I think your starter is fine, and your yeast is fine. I think making starters will speed your learning curve to making better beer. You, IMHO, seem to want to do this right from the outset, writing off starters isn't going to help your cause.
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Old 07-09-2012, 09:02 PM   #5
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Well it turns out my girl had dumped out my starter so I had to go buy more yeast from a :"local" place and pitch directly from the vial this time around. The local place was only 30+ miles away too. This batch seems to be fermenting away. I set the air temp to 63, meaning actual air temp can drop below 60 since this seems to be the way the temp controller swings.

A little off topic but I may as well post this here
I'm probably going to try this one next. http://www.austinhomebrew.com/produc...ducts_id=13310
Will a starter work well enough or would it still be recommended to double pitch?

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Old 07-09-2012, 09:13 PM   #6
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I would not double pitch. It's too easy to make a bigger starter and only use $6 worth of yeast instead of $12.

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Old 07-09-2012, 10:05 PM   #7
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why don't you buy all of your yeast locally? white labs is just south of you so i bet you can get fresher yeast than you'd get from texas. when i brew american ales i just use dry yeast and skip the starters, then i reuse the yeast (now i have wet yeast, woot!). i use dry yeast exclusively unless i'm making saison or some other specialty beer.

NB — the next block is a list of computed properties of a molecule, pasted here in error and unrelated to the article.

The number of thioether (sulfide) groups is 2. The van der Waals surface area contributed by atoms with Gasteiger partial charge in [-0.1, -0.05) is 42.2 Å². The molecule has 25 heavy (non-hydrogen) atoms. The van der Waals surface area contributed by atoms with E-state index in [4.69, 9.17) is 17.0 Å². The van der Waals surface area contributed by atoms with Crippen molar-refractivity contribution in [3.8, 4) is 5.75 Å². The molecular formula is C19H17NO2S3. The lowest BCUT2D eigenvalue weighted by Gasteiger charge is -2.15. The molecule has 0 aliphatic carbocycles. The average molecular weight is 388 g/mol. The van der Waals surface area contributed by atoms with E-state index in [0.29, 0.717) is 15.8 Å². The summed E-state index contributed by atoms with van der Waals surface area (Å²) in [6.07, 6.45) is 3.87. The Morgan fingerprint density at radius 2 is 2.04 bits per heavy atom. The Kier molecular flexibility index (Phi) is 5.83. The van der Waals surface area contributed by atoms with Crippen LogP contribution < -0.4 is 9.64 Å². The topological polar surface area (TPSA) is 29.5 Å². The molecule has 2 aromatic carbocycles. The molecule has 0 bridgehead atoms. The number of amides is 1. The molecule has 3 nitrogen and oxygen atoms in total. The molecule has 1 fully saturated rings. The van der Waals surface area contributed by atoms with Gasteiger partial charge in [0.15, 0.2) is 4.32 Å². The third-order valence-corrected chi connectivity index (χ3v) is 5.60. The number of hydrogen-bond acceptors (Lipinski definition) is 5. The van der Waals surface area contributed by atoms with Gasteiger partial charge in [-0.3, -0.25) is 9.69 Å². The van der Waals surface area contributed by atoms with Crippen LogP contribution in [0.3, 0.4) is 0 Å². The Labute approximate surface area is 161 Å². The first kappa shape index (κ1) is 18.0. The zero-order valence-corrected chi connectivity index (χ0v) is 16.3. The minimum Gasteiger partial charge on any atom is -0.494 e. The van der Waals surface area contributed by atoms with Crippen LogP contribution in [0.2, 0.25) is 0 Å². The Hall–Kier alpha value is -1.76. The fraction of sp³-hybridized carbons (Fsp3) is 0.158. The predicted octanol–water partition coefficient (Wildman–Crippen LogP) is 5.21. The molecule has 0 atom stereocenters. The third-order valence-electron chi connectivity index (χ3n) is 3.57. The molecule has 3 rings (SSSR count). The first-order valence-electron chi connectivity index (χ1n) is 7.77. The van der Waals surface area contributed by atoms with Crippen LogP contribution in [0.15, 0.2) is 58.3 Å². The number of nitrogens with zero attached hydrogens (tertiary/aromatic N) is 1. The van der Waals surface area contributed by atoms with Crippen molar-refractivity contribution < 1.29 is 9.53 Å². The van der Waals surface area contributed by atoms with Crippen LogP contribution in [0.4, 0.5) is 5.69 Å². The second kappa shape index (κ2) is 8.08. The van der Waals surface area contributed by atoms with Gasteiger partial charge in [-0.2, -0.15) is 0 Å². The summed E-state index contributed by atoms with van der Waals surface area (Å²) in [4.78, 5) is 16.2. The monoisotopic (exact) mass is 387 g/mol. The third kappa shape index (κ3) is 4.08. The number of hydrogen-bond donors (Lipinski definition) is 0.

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Old 07-09-2012, 10:47 PM   #8
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Originally Posted by eastoak View Post
why don't you buy all of your yeast locally? white labs is just south of you so i bet you can get fresher yeast than you'd get from texas. when i brew american ales i just use dry yeast and skip the starters, then i reuse the yeast (now i have wet yeast, woot!). i use dry yeast exclusively unless i'm making saison or some other specialty beer.
The IPA I want to make next use Wyeast Greenblet, but in the case of white labs, can I buy directly from them? Probably still a good drive vs free shipping but I do agree it may in fact be fresher. Then again freshness probably depends greatly of the turnaround of the source.
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Old 07-09-2012, 11:24 PM   #9
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Originally Posted by Justintoxicated View Post
The IPA I want to make next use Wyeast Greenblet, but in the case of white labs, can I buy directly from them? Probably still a good drive vs free shipping but I do agree it may in fact be fresher. Then again freshness probably depends greatly of the turnaround of the source.
I'm sorry I don't have time to look this up for you, but I'm in SB, and I remember a retailer from down your way who said all their yeast shipped directly from White Labs. Worth checking out.
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Old 07-09-2012, 11:28 PM   #10
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Nevermind, found it easily enough:

http://www.chicompany.net/index.php?...ndex&cPath=291